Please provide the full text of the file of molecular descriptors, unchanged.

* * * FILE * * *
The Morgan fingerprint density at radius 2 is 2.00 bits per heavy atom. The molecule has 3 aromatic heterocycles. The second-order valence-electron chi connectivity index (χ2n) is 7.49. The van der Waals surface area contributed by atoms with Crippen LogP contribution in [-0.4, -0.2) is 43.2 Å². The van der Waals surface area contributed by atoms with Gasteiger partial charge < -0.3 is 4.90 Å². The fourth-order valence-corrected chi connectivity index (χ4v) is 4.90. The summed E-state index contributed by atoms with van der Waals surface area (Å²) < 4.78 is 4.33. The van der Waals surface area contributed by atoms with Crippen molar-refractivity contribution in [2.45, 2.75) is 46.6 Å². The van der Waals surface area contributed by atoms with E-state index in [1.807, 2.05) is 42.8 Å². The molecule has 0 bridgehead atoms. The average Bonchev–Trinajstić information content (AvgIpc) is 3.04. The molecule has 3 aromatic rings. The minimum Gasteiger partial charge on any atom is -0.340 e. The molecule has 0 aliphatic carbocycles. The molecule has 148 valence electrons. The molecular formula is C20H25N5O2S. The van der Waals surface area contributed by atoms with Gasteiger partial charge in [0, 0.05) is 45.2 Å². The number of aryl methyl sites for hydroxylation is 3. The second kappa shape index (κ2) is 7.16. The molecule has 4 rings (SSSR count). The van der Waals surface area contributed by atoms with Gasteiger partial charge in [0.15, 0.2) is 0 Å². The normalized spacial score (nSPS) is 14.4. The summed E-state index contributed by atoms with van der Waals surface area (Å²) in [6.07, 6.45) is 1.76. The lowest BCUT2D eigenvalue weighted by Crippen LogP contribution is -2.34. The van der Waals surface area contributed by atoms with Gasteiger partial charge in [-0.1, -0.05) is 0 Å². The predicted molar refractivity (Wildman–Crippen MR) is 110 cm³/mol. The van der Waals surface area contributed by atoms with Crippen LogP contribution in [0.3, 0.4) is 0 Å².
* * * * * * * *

The Morgan fingerprint density at radius 2 is 2.00 bits per heavy atom. The molecule has 3 aromatic heterocycles. The second-order valence-electron chi connectivity index (χ2n) is 7.49. The van der Waals surface area contributed by atoms with Crippen LogP contribution in [-0.4, -0.2) is 43.2 Å². The van der Waals surface area contributed by atoms with Gasteiger partial charge < -0.3 is 4.90 Å². The fourth-order valence-corrected chi connectivity index (χ4v) is 4.90. The summed E-state index contributed by atoms with van der Waals surface area (Å²) < 4.78 is 4.33. The van der Waals surface area contributed by atoms with Crippen molar-refractivity contribution in [2.45, 2.75) is 46.6 Å². The van der Waals surface area contributed by atoms with E-state index in [1.807, 2.05) is 42.8 Å². The molecule has 0 bridgehead atoms. The average Bonchev–Trinajstić information content (AvgIpc) is 3.04. The molecule has 3 aromatic rings. The minimum Gasteiger partial charge on any atom is -0.340 e. The molecule has 0 aliphatic carbocycles. The molecule has 148 valence electrons. The molecular formula is C20H25N5O2S. The van der Waals surface area contributed by atoms with Gasteiger partial charge in [0, 0.05) is 45.2 Å². The number of aryl methyl sites for hydroxylation is 3. The second kappa shape index (κ2) is 7.16. The molecule has 4 rings (SSSR count). The van der Waals surface area contributed by atoms with Gasteiger partial charge in [0.15, 0.2) is 0 Å². The normalized spacial score (nSPS) is 14.4. The summed E-state index contributed by atoms with van der Waals surface area (Å²) in [6.07, 6.45) is 1.76. The lowest BCUT2D eigenvalue weighted by Crippen LogP contribution is -2.34. The van der Waals surface area contributed by atoms with Gasteiger partial charge in [-0.1, -0.05) is 0 Å². The predicted molar refractivity (Wildman–Crippen MR) is 110 cm³/mol. The van der Waals surface area contributed by atoms with Crippen LogP contribution in [0.3, 0.4) is 0 Å².